The Hollow Order
Rebuilding an International System That Works
MORNING IN MESOPOTAMIA
Antony J. Blinken
Ned Parker's article "The Iraq We Left Behind" (March/April 2012) gives the impression that Iraq is a hybrid of North Korea and Somalia, part ruthless dictatorship and part lawless wasteland: in short, "the world's next failed state." Leaving aside the inherent contradiction in describing a country as both authoritarian and anarchic, Iraq today bears little resemblance to the caricature portrayed in these pages.
The article glossed over, or ignored altogether, the clear, measurable progress Iraq has made in the few short years since it lurched to the brink of sectarian war. Since U.S. President Barack Obama took office with a commitment to end the war responsibly and initiated the drawdown of 144,000 troops, violence in Iraq has declined and remains at historic lows -- a trend that has continued since the last U.S. troops departed late last year. Weekly security incidents fell from an average of 1,600 in 2007-8 to fewer than 100 today. Meanwhile, since 2005, oil production, the lifeblood of Iraq's economy, is up 50 percent, to almost three million barrels per day, providing the revenue that enabled lawmakers to pass a $100 billion budget in mid-February. Recent months have also seen unprecedented steps toward Iraq's reintegration with the region, including the appointment of a Saudi ambassador to Baghdad for the first time since 1990, visits to Iraq by senior Emirati and Jordanian officials, the settlement of Iraq's dispute with Kuwait over Saddam Hussein's confiscation of Kuwaiti aircraft, and Baghdad's playing host to the Arab League summit. U.S. military forces were critical to setting the conditions for these achievements. They succeeded, at great cost, in restoring a measure of stability when all seemed lost and in training an Iraqi army that is now defying doubters and capably providing security for the country. These advances created the time and the space for what U.S. Vice President Joseph Biden sees as the most important development in Iraq in recent years: politics supplanting violence as the dominant means for the country's various factions to settle their disputes and advance their interests.
For the past two years, critics repeatedly and mistakenly warned that a string of political crises, over the election law, the de-Baathification process, the election itself, and the formation of a government, would lead to renewed sectarian violence. Each time, however, the Iraqis resolved their differences through the political process, not violence, with quiet and continuous assistance from the United States.
Parker lauds as a golden age in Iraqi politics the period from late 2007 through late 2008, which he attributes to the large U.S. troop presence and the U.S. government's focus on promoting democracy. During that purported halcyon era, charges of terrorism leveled against a Sunni Arab politician led followers of the Shiite cleric Muqtada al-Sadr, the Sunni Arab parties, and those loyal to the secular Shiite leader Ayad Allawi to boycott the parliament for eight months, despite the presence of more than 150,000 U.S. troops in the country. A similar boycott early this year, when all U.S. troops were gone, lasted just two months.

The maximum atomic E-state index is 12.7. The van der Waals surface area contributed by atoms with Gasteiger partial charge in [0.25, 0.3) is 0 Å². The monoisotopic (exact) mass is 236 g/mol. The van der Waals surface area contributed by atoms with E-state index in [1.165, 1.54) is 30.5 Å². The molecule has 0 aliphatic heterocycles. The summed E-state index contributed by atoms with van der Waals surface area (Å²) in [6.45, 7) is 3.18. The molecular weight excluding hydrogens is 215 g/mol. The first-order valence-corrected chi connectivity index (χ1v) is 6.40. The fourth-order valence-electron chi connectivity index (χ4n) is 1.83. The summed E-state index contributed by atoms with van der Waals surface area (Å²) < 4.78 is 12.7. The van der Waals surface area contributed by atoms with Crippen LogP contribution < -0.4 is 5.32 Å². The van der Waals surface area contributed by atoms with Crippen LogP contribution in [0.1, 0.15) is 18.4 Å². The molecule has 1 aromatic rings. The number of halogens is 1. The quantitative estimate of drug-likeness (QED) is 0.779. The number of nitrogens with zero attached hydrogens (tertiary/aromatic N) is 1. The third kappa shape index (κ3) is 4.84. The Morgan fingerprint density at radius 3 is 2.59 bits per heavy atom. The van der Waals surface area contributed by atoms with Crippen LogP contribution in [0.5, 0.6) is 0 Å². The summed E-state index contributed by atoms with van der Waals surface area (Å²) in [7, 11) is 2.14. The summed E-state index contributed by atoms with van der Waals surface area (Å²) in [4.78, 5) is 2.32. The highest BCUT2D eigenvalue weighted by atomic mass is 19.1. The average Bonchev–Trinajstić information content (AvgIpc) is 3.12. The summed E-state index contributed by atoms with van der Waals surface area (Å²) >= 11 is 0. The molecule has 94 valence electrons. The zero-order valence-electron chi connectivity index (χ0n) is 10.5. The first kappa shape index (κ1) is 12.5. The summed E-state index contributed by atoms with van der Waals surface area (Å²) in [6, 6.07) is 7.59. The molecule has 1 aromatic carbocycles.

STILL THE ONE
Parker also claims that the Obama administration turned its attention away from Iraq after the last Iraqi election, in March 2010, and abandoned the democratic principles for which the United States had fought. In fact, during the period he describes, the "largely absent" vice president made four visits to Iraq, spoke on the phone dozens of times with senior Iraqi officials from every major bloc, and, at Obama's request, chaired a monthly cabinet-level meeting on Iraq. I and other senior U.S. officials based in Washington, including Deputy National Security Adviser Denis McDonough and Deputy Secretary of State Thomas Nides, each made multiple trips to Iraq. Most important, the U.S. embassy in Baghdad, led by Ambassador James Jeffrey, was as engaged with Iraqi leaders, day in and day out, as at any point since the 2003 invasion. In virtually every meeting and public statement, we reaffirmed the United States' commitment to the rule of law and Iraq's constitution.
To cite one example, during the lengthy government-formation period that followed the last election, the embassy team and senior officials from Washington shuttled among the parties for months. The president and the vice president were deeply engaged. When the deal was finally sealed, there were four people in the room: Iraqi Prime Minister Nouri al-Maliki; Allawi, the leader of the Iraqiya Party; Massoud Barzani, president of the Kurdish Region; and Ambassador Jeffrey.
As that episode suggests, Iraq's leaders continue to strongly desire U.S. engagement. The United States remains the indispensable honest broker: the only party trusted by, and in daily contact with, all the leading blocs. In virtually every meeting, including when Maliki visited Obama in Washington last December, we have made clear to our Iraqi counterparts that continued U.S. support requires that they compromise across sectarian lines, respect the rule of law, and uphold their constitution.